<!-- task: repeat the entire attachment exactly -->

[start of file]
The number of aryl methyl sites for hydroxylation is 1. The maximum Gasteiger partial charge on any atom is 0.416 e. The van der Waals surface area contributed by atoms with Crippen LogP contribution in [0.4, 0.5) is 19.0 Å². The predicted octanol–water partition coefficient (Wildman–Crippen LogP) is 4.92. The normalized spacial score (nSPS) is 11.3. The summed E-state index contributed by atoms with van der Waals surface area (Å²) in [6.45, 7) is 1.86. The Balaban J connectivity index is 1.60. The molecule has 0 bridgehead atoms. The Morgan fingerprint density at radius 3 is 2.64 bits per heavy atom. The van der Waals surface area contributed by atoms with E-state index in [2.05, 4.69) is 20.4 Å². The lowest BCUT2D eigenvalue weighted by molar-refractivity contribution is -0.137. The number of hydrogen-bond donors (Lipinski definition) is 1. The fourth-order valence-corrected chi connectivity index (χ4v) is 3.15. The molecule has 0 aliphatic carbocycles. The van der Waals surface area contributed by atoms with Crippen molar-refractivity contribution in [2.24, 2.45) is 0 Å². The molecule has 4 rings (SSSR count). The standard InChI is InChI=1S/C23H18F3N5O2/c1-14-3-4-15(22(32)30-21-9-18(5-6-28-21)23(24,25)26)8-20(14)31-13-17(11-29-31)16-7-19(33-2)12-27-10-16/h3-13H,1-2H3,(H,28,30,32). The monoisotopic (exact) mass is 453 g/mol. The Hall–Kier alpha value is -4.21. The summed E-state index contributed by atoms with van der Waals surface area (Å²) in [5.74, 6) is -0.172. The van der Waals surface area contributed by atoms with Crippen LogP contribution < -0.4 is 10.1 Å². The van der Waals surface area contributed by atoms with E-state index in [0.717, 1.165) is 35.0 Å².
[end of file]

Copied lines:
The number of aryl methyl sites for hydroxylation is 1. The maximum Gasteiger partial charge on any atom is 0.416 e. The van der Waals surface area contributed by atoms with Crippen LogP contribution in [0.4, 0.5) is 19.0 Å². The predicted octanol–water partition coefficient (Wildman–Crippen LogP) is 4.92. The normalized spacial score (nSPS) is 11.3. The summed E-state index contributed by atoms with van der Waals surface area (Å²) in [6.45, 7) is 1.86. The Balaban J connectivity index is 1.60. The molecule has 0 bridgehead atoms. The Morgan fingerprint density at radius 3 is 2.64 bits per heavy atom. The van der Waals surface area contributed by atoms with E-state index in [2.05, 4.69) is 20.4 Å². The lowest BCUT2D eigenvalue weighted by molar-refractivity contribution is -0.137. The number of hydrogen-bond donors (Lipinski definition) is 1. The fourth-order valence-corrected chi connectivity index (χ4v) is 3.15. The molecule has 0 aliphatic carbocycles. The van der Waals surface area contributed by atoms with Crippen molar-refractivity contribution in [2.24, 2.45) is 0 Å². The molecule has 4 rings (SSSR count). The standard InChI is InChI=1S/C23H18F3N5O2/c1-14-3-4-15(22(32)30-21-9-18(5-6-28-21)23(24,25)26)8-20(14)31-13-17(11-29-31)16-7-19(33-2)12-27-10-16/h3-13H,1-2H3,(H,28,30,32). The monoisotopic (exact) mass is 453 g/mol. The Hall–Kier alpha value is -4.21. The summed E-state index contributed by atoms with van der Waals surface area (Å²) in [5.74, 6) is -0.172. The van der Waals surface area contributed by atoms with Crippen LogP contribution < -0.4 is 10.1 Å². The van der Waals surface area contributed by atoms with E-state index in [0.717, 1.165) is 35.0 Å².